Ballard Food Bank moving to a new location

The Ballard Food Bank will be relocating in anticipation of their expiring lease.

Ballard Food Bank Executive Director Jen Muzia says the lease on their current home at 5130 Leary Ave NW, where they’ve operated for the past eight years, expires in October 2021.

In those eight years, they’ve expanded their offerings substantially: they started the community resource hub, which is a program that connects clients with partners who can provide resources such as VA benefits, mental health services, and discounted ORCA cards.

The food bank serves residents from six zip codes all around Northwest Seattle.

“We are more than a food bank. We offer homelessness prevention services as well as a community resource hub that partners with an extensive group of agencies to bring more services to clients all under one roof,” Muzia says. “Our programs are focused on how to help our neighbors access healthy food and achieve self-sufficiency – whatever way they may define that for themselves.  As a food bank and community resource hub, we have really become a one-stop shop.

“All of this means that we have outgrown this space,” Muzia says.

The new site location, which Muzia expects to announce soon, will still serve Ballard, Magnolia, and Queen Anne, plus surrounding neighborhoods.

“Our new space will allow us to grow our food bank and community resource hub to better serve our neighbors throughout northwest Seattle,” Muzia says. The new center will host their market-style food bank, community resource hub, kitchen, and garden, and will also provide job training in various areas.

“Depending on funding commitments, the site could have capacity to host more nonprofits in the community as tenants – beyond the community hub work we already do.”

Muzia says they’re finalizing details on their new location, and expect to be able to announce the news as early as next week — we’ll keep you posted.

Photo from Ballard Food Bank’s website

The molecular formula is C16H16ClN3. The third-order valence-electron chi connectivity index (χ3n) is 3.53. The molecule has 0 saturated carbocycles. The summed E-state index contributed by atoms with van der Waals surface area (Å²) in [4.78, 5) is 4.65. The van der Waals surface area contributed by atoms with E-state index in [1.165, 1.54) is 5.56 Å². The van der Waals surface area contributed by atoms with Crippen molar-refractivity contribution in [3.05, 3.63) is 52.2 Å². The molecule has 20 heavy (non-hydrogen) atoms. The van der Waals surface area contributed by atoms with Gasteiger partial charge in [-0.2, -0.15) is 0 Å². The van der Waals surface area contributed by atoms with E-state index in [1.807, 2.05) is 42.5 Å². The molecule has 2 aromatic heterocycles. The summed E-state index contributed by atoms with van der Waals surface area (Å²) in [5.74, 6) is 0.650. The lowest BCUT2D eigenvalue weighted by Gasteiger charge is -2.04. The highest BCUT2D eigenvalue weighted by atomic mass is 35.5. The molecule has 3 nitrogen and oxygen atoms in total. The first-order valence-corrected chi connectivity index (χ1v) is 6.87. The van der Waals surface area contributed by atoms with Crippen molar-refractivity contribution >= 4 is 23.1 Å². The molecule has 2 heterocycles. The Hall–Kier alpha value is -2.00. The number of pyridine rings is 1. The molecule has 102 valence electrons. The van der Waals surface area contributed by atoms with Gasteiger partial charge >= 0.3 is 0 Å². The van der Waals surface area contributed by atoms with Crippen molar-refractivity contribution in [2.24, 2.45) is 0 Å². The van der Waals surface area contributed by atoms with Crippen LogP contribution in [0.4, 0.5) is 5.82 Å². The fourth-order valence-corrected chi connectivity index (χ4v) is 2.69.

15 thoughts to “Ballard Food Bank moving to a new location”

  1. Silently praying it’s not on the 40 route anymore so maybe some of the troubling riders won’t be on there. Some amazingly uncool stuff goes down with folks who get on and off at that stop. Feed them, absolutely. No one should go hungry. But not having someone pee in the seat next to me, wave a pocket knife/bike pump/cap gun in the air by my seat (seen all this and more), etc etc etc…will be a nice change.

    1. wave a pocket knife/bike pump/cap gun in the air by my seat

      I hope you called the police. Brandishing a weapon in public, especially on the bus, is an arrestable offense.

      1. You bet I did, for the pocket knife. And I told the bus driver, too. Neither resulted in any action I am aware of. The guy with the gun got yelled at by some other riders and he smiled and said it was a fake and proved it by firing it into the air…caps. So I didn’t bother phoning that in. I just stopped riding the bus after that.

  2. The stretch between the Food Bank and Commons Park/St Luke’s is a hobo junkie corridor.
    Really stupid to ruin the entire neighborhood with this nonsense. All your service workers live outside of town for the most part but the social justice freaks let the degenerate druggies camp in city and feed them. Be sure to clean up their discarded crap for Earth Day, Cat Moms!

    Any reasonable city would put all this nonsense down in an industrial area, force the nonprofits to hire security and patrol with police. DUH

      1. Labeling honesty as hatred will serve you liberals even less than the last 3yrs of bad choices. I wouldn’t keep it up if you want to win back some of your working base.

    1. The stretch between the Food Bank and Commons Park/St Luke’s is a hobo junkie corridor.

      Now I’m all but convinced you neither live in Ballard or have ever even been to Ballard with that description.

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